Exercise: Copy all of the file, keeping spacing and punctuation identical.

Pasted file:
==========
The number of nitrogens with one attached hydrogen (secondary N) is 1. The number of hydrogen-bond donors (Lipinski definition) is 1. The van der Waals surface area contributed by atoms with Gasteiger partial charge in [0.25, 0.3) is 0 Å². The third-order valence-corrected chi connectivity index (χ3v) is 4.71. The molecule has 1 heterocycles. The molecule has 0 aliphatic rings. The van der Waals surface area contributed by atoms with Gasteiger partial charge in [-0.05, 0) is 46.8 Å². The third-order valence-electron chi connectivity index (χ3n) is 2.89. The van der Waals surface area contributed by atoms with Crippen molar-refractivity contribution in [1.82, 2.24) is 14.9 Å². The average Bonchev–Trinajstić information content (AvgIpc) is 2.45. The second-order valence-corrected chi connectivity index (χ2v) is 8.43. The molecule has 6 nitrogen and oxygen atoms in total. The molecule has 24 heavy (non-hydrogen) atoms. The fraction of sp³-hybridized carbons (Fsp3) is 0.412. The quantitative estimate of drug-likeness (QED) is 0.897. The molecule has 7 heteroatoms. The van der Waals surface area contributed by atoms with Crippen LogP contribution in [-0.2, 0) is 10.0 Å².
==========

The number of nitrogens with one attached hydrogen (secondary N) is 1. The number of hydrogen-bond donors (Lipinski definition) is 1. The van der Waals surface area contributed by atoms with Gasteiger partial charge in [0.25, 0.3) is 0 Å². The third-order valence-corrected chi connectivity index (χ3v) is 4.71. The molecule has 1 heterocycles. The molecule has 0 aliphatic rings. The van der Waals surface area contributed by atoms with Gasteiger partial charge in [-0.05, 0) is 46.8 Å². The third-order valence-electron chi connectivity index (χ3n) is 2.89. The van der Waals surface area contributed by atoms with Crippen molar-refractivity contribution in [1.82, 2.24) is 14.9 Å². The average Bonchev–Trinajstić information content (AvgIpc) is 2.45. The second-order valence-corrected chi connectivity index (χ2v) is 8.43. The molecule has 6 nitrogen and oxygen atoms in total. The molecule has 24 heavy (non-hydrogen) atoms. The fraction of sp³-hybridized carbons (Fsp3) is 0.412. The quantitative estimate of drug-likeness (QED) is 0.897. The molecule has 7 heteroatoms. The van der Waals surface area contributed by atoms with Crippen LogP contribution in [-0.2, 0) is 10.0 Å².